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What is a good way to compose std::function objects in C++?

I tried the following, and it seems to work well:

template<typename ... Fs>
struct compose_impl
{
    compose_impl(Fs&& ... fs) : functionTuple(std::forward_as_tuple(fs ...)) {}

    template<std::size_t> struct int2type{};

    template<size_t N, typename ... Ts>
    auto apply(int2type<N>, Ts&& ... ts)
    {
        return std::get<N>(functionTuple)(apply(int2type<N+1>(),std::forward<Ts>(ts)...));
    }

    static const size_t size = sizeof ... (Fs);
    template<typename ... Ts>
    auto apply(int2type<size-1>, Ts&& ... ts)
    {
        return std::get<size-1>(functionTuple)(std::forward<Ts>(ts)...);
    }

    template<typename ... Ts>
    auto operator()(Ts&& ... ts)
    {
        return apply(int2type<0>(), std::forward<Ts>(ts)...);
    }

    std::tuple<Fs ...> functionTuple;
};

template<typename ... Fs>
auto compose(Fs&& ... fs)
{
    return compose_impl<Fs ...>(std::forward<Fs>(fs) ...);
}

With this, one can compose functions as long as the signatures fit together. Example:

auto f1 = [](std::pair<double,double> p) {return p.first + p.second; };
auto f2 = [](double x) {return std::make_pair(x, x + 1.0); };
auto f3 = [](double x, double y) {return x*y; };
auto g = compose(f1, f2, f3);

std::cout << g(2.0, 3.0) << std::endl;   //prints '13', evaluated as (2*3) + ((2*3)+1)

Comments and suggestions for improvement are welcome!

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  • 1
    \$\begingroup\$ Can you please edit this and post something about your motivation for doing this? (because the easiest way to compose int f(int) and int g(int) functors is auto h = [&](int x) { return f(g(x)); };). What you mean by "compose" should determine if this is a good solution or not. \$\endgroup\$ – utnapistim Sep 25 '14 at 13:51
  • \$\begingroup\$ The motivation is as simple as I wrote it: compose several function objects into a single one (of course I have my specific application in mind which I guess is not important here). Until now I have not thought in terms of lambdas, so thanks for the hint, but I agree that with generic lambdas one could obtain the same generality with less (and less complicated) code. \$\endgroup\$ – davidhigh Sep 25 '14 at 14:57
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Generally speaking, it is really well done, for several reasons: std::tuple often takes advantage of the empty base class optimization, which means that since you feed it lambdas, your class will often weight almost nothing, and everything is correctly forwarded. The only things I see that could be improved are the following ones:

  • You could const-qualify apply and operator().

  • size should be static constexpr instead of static const to make it even clearer that it is a compile-time constant.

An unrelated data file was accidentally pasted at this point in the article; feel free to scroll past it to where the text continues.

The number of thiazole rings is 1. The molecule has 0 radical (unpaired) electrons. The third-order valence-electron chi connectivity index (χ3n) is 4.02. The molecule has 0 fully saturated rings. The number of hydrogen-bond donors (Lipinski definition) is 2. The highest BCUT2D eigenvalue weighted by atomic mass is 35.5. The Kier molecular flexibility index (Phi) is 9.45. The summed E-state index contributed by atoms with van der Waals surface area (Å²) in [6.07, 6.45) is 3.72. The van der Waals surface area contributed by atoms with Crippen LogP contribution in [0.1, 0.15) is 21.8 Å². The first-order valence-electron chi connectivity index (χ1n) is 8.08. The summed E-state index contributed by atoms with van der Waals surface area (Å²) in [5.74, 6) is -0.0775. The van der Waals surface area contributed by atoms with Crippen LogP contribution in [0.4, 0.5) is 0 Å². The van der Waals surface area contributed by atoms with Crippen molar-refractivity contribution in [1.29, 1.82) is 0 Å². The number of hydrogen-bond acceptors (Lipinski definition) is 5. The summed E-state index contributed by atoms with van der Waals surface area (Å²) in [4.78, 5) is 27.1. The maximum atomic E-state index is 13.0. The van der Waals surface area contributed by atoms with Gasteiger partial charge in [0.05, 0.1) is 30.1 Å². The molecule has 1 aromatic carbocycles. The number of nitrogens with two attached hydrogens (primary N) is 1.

• You should be consistent when qualifying std::size_t: either use the prefix std:: or leave it, but stay consistent.

As you can see, these are really minor improvements. I also have some other remarks, but those will be opinions more than actual advice:

  • int2type kind of already exists in the standard and is named std::integral_constant. However, I will concede that it takes another template parameter for the type and that it might be too verbose for your needs.

  • I had some trouble understanding how your recursion worked because it was in ascending order. For some reason, I am more used to descending order. I would have overloaded apply for int2type<0> and not for int2type<size-1> and performed a descending recursion. That would have allowed me to write:

    template<typename ... Ts>
    auto operator()(Ts&& ... ts)
    {
        return apply(int2type<sizeof ... (Fs) - 1>(), std::forward<Ts>(ts)...);
    }
    

    And then, size wouldn't have had to be a member of the class anymore. But I have to admit that this is an opinion and not a guideline. Your code is good enough that I see almost nothing that could be improved :)

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  • \$\begingroup\$ Thanks for your review (--particularly for the empty-base-class comment and std::integral_constant, didn't knew that). I will incorporate all of your suggestions, except maybe for the other recursion direction (... this I first have to figure out ;-) ). \$\endgroup\$ – davidhigh Sep 25 '14 at 13:51
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For completeness, here is a revision of the above code incorporating Morwenn's thorough suggestions:

template<typename ... Fs>
struct compose_impl
{
    compose_impl(Fs&& ... fs) : functionTuple(std::forward<Fs>(fs) ...) {}

    template<size_t N, typename ... Ts>
    auto apply(std::integral_constant<size_t, N>, Ts&& ... ts) const
    {
        return apply( std::integral_constant<size_t, N - 1>{}
                    , std::get<N>(functionTuple)(std::forward<Ts>(ts)...));
    }

    template<typename ... Ts>
    auto apply(std::integral_constant<size_t, 0>, Ts&& ... ts) const
    {
        return std::get<0>(functionTuple)(std::forward<Ts>(ts)...);
    }

    template<typename ... Ts>
    auto operator()(Ts&& ... ts) const
    {
        return apply(std::integral_constant<size_t, sizeof ... (Fs) - 1>{}, std::forward<Ts>(ts) ...);
    }

    std::tuple<Fs ...> functionTuple;
};

template<typename ... Fs>
auto compose(Fs&& ... fs)
{
    return compose_impl<Fs ...>(std::forward<Fs>(fs) ...);
    //possibly also
    //return compose_impl<std::decay_t<Fs> ...>(std::forward<Fs>(fs) ...);
    //                    ^^^^^^^^^^^^^^^
    //                    if you want to have copies of the
    //                    functions instead of references
}
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